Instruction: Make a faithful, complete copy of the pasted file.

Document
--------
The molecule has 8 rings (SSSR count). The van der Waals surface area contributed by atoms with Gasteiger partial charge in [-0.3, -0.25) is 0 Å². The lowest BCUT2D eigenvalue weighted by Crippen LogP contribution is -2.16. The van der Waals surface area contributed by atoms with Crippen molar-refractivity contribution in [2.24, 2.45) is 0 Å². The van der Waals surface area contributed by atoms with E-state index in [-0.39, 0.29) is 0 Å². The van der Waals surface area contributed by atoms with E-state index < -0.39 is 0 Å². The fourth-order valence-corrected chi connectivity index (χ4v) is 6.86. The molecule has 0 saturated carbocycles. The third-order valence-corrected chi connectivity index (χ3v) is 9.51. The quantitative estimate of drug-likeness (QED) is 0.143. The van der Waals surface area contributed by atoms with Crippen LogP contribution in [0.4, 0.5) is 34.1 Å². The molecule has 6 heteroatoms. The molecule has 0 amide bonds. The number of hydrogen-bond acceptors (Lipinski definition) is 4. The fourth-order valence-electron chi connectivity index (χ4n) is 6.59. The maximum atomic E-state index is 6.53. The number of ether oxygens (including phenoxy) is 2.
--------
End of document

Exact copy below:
The molecule has 8 rings (SSSR count). The van der Waals surface area contributed by atoms with Gasteiger partial charge in [-0.3, -0.25) is 0 Å². The lowest BCUT2D eigenvalue weighted by Crippen LogP contribution is -2.16. The van der Waals surface area contributed by atoms with Crippen molar-refractivity contribution in [2.24, 2.45) is 0 Å². The van der Waals surface area contributed by atoms with E-state index in [-0.39, 0.29) is 0 Å². The van der Waals surface area contributed by atoms with E-state index < -0.39 is 0 Å². The fourth-order valence-corrected chi connectivity index (χ4v) is 6.86. The molecule has 0 saturated carbocycles. The third-order valence-corrected chi connectivity index (χ3v) is 9.51. The quantitative estimate of drug-likeness (QED) is 0.143. The van der Waals surface area contributed by atoms with Crippen LogP contribution in [0.4, 0.5) is 34.1 Å². The molecule has 6 heteroatoms. The molecule has 0 amide bonds. The number of hydrogen-bond acceptors (Lipinski definition) is 4. The fourth-order valence-electron chi connectivity index (χ4n) is 6.59. The maximum atomic E-state index is 6.53. The number of ether oxygens (including phenoxy) is 2.